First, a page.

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Thread: No second ammendment in national Gov't textbooks?

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    Well I just got done with the civil liberties and civil rights section in my college national government and politics today course. There was no mention of the second ammendment..... I go back to the index to see where the second ammendment is discussed, it's only on two pages with very little discussion in the WHOLE book. Realy?! I then look up "gun control" in the index of my textbook and it has five pages. Discussing whether gun control is good or bad, it says to make the conclusion yourself and get involved...... Anyone's elses textbook or course like this?



    This really worries me.



    Ben

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    When I was in high school the only founding document that was covered in any depth was the decleration of independence. All the other importent documents (Magna carta, Articles of confedration and constution) were very quickly skimmed over, usualy in a single 45 minute class.

    I know the magna carta isn't a founding document but is is important to american history because it recognized the rights of commoners.

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    Discussing whether gun control is good or bad, it says to make the conclusion yourself and get involved
    Well, at least the book is neutral sounding in that aspect, asking you to make your own decisions instead of using written opinion to push the publishing company's views.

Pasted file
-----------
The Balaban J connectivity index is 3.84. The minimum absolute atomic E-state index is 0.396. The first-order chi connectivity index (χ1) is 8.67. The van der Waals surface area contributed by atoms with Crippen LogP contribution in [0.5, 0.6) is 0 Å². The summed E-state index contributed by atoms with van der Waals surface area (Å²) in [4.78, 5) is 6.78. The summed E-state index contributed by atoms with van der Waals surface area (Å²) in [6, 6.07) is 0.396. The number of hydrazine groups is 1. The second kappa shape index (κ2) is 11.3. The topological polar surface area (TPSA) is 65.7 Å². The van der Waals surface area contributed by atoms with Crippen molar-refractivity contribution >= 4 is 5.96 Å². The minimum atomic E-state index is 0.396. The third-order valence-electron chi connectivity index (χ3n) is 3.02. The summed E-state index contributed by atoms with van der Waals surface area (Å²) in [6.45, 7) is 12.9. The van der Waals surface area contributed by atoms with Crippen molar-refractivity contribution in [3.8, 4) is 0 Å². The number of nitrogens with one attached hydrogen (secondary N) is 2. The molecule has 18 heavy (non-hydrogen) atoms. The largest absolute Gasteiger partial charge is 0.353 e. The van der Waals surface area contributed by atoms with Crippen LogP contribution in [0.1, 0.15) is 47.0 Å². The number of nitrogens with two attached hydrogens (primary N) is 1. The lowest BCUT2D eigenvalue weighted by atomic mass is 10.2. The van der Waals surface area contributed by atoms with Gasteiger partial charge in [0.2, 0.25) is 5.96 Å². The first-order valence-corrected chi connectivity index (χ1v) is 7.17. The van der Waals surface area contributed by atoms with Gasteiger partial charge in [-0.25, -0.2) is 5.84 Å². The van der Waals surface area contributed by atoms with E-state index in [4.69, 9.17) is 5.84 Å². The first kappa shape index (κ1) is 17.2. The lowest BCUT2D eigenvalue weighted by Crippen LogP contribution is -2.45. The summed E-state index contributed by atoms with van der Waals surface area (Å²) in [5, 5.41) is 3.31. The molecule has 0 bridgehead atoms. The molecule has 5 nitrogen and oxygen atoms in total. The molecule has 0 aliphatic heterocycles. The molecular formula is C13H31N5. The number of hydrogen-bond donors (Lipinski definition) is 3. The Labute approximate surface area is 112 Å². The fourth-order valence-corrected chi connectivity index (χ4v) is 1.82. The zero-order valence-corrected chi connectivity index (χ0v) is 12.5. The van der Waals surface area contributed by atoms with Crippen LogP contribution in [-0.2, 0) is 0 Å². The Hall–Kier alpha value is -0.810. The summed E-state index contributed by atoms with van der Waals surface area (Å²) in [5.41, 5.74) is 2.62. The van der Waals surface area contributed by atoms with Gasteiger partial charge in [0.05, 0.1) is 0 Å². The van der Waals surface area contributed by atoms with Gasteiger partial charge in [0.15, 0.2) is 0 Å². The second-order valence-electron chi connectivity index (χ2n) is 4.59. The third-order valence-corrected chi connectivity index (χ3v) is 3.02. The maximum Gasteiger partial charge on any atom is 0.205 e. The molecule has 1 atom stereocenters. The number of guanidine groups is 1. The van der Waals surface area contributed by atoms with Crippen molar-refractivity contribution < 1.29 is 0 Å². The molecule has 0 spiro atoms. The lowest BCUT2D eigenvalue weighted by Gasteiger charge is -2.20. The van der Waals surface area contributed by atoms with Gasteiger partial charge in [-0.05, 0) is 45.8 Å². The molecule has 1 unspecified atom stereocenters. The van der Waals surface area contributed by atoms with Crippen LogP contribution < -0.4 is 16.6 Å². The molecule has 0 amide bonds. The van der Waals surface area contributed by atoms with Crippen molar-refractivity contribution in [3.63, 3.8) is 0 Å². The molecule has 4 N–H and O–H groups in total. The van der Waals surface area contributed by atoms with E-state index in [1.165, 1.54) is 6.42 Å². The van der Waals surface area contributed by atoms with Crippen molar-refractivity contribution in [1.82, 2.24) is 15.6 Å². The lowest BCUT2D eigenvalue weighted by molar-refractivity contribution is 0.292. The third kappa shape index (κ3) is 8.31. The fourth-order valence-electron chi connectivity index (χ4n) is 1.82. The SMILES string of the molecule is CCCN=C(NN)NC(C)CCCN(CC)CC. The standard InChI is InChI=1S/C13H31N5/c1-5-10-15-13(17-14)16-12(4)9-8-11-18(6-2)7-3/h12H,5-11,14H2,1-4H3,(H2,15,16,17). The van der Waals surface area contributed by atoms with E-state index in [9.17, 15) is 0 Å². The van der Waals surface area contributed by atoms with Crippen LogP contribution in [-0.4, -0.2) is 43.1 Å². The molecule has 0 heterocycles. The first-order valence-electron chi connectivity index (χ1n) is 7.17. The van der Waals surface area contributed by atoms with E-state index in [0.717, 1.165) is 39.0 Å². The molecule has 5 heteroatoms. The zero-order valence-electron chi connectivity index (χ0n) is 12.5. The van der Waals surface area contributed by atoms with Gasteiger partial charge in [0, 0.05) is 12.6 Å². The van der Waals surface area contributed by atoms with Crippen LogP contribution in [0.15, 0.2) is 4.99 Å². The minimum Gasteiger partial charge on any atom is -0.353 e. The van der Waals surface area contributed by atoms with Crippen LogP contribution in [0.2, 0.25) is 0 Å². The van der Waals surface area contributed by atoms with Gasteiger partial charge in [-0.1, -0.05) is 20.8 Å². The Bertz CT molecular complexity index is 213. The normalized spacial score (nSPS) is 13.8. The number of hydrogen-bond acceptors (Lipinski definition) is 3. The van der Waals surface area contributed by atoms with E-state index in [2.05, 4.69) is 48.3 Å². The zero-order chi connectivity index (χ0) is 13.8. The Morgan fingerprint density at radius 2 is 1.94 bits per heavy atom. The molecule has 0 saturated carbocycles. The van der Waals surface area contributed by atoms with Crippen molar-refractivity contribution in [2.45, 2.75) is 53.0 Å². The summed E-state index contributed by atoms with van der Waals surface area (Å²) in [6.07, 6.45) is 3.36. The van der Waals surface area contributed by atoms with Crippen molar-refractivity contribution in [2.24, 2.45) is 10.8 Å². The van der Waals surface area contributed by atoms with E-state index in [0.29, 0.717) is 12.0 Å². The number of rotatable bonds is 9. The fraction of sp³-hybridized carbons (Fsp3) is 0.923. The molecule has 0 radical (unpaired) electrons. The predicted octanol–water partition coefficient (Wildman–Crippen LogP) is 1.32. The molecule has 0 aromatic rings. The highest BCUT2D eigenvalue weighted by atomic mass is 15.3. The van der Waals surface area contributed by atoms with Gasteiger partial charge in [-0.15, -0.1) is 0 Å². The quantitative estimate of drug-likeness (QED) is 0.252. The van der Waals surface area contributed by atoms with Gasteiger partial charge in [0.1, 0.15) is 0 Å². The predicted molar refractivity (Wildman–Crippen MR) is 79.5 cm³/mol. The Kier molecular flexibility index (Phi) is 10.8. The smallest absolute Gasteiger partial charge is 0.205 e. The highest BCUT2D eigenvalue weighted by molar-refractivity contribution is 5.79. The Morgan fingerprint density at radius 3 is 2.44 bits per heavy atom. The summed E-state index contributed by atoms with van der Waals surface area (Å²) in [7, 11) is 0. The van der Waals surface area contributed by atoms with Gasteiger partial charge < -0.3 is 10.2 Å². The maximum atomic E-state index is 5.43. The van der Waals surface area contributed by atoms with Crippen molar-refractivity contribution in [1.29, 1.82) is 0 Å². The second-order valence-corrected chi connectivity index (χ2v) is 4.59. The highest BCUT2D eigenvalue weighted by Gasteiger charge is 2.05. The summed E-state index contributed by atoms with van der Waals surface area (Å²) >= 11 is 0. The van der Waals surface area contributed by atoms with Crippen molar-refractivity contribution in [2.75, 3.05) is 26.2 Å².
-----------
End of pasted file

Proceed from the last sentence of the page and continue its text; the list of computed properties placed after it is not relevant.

Now, with a little bit of satire in my voice. The 2 page Vs 5 page comparison in the book is quite obvious as to why that is. The 2nd Amendment is clear and concise. Doesn't take much to explain it. Gun control on the other hand is about as ambiguous, non-researched, and infinite as you can imagine.


    I've always liked the (paraphrased) statement that if it takes longer to describe a topic, than it does to write/read it, it's a bad topic. That topic is gun control.

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    True that, but the crazy thing is that it doesn't recognize it as a Civil liberty even after the heller trial which declared it an individual liberty stricking down Miller which saw it as a militia. They cover every civil liberty in depth EXCEPT the second ammendment.



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    BJA wrote:
    True that, but the crazy thing is that it doesn't recognize it as a Civil liberty even after the heller trial which declared it an individual liberty stricking down Miller which saw it as a militia. They cover every civil liberty in depth EXCEPT the second ammendment.

    That is misconstrued. Miller did not see it as a "militia."
    "Those who would give up essential liberty to purchase a little temporary safety deserve neither liberty nor safety." Benjamin Franklin

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    While remodeling an elementary school in Arizona, I saw a sign printed by the state which described the constitution. As I recall, it said "in some cases, people have the right to own and carry weapons without interference from the government"

    I believe it also had other details, but that alone was pretty impressive to me.